Romanians prefer to keep strangers more than 1.3 m away but once they know you they are happy for you to be as close as the Argentinians at 40cm.

Brits like to keep people at 1 m, 80cm, or 50cm depending on their relationship with them. 

Keeping strangers at arm’s length seems sensible to me and has probably evolved over time as a survival mechanism. As we become a more crowded island we may value our personal space more or adapt to shorter distances but with less eye contact or with other ways of protecting our space.

Interviews? The computer says No!

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Those traditionalists among you who doubt the use of aptitude and other psychometric tests adding value to a notoriously unreliable interview-based recruitment process now have another problem.

Robots. Yes robots or rather AI is being used by Vodaphone to help recruit callcentre and shop floor staff according to a report in The Times.

So now candidates submit videos of themselves answering a standard questionnaire and that is then assessed by a computer algorithm which assesses their suitability for a role.

The AI examines subtle face cues and voice intonation. Only once they have been given the go-ahead by the robot do they get an interview with a human being. (So still back to the good old unreliable interview).

Vodaphone has processed about 50,000 such applications so far and is so pleased with the results that it plans to extend the system to help it hire senior managers and executives. I’m sure candidates at that level will be looking forward to being rejected at the shortlisting stage by a robot.

Catalina Shveninger, head of resourcing, said “It takes a tremendous amount of time out of the hiring process: it halves the time and allows us to fish in a much bigger pool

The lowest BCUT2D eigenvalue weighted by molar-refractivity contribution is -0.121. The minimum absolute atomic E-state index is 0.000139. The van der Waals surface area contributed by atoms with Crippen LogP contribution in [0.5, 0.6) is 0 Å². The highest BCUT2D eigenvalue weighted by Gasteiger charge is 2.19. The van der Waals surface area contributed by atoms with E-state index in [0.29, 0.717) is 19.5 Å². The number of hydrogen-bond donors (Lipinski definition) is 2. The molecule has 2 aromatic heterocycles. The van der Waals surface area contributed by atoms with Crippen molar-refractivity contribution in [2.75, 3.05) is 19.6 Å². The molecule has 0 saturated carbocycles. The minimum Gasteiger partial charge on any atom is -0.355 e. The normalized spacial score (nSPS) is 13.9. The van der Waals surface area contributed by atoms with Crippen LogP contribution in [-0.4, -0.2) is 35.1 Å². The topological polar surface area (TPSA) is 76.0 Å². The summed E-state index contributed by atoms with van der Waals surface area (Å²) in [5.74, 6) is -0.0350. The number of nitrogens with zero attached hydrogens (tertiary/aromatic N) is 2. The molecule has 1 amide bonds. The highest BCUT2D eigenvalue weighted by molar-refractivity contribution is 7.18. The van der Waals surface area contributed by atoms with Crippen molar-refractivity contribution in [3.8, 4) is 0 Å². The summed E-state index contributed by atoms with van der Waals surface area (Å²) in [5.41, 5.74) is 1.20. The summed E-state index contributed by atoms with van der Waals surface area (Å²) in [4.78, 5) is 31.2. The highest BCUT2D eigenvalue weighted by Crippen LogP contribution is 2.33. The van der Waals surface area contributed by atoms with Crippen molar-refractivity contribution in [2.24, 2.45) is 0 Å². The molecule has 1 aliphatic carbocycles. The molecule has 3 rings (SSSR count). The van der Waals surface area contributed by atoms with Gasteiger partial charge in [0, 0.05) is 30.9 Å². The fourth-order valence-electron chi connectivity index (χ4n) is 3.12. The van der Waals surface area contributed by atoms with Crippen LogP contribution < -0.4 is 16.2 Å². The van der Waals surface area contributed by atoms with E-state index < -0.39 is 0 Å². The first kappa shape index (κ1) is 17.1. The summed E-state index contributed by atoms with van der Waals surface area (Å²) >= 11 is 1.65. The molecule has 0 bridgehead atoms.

We are the first multi-national implementing a programme like this one on a global scale. This is the future of resourcing”.

Wow, not only are robots taking our jobs they’ll be choosing which of us can have any jobs left over!

This is all possible because  of huge leaps in the computing power and storage available. The algorithms “learn” as they process more and more data (just like Amazon’s  learning what you like to shop for to target you).

Of course they need to be programmed by human beings to start with. If Facebook can infer users’ mood swings using its algorithms what other aspects of human communication will such algorithms identify. Posh accents? And are they colour blind? Presumably they will not suffer from implicit bias but how good are they at detecting lies (or sociopaths at senior levels)?

The company that developed it has sold it to more than 50 businesses including airlines (that might explain RyanAir’s robotic approach to passengers) and banks in America.

Some techies are unhappy about these developments. Critics say AI systems like these are the “biggest existential threat to humanity“. Terminator stuff indeed.

Now you might argue Vodaphone needs all the help it can get given its standing with customers (EE and Vodafone generated the most complaints throughout 2015 – both at a volume above the sector average and considerably higher than rivals O2 and Three. For EE, the amount of complaints decreased in the second half of the year, whereas Vodafone’s went up)

Perhaps it’s a bigger threat to HR departments and recruiters. Instead of sending in your CV you upload a video shot on your smartphone and the computer says Yes or No. Might be scope for fancy filters on your camera and off-screen coaching by former recruiters re-purposing themselves . As young people are addicted to selfies they will probably love the idea. And the narcissists among the senior management candidate pool.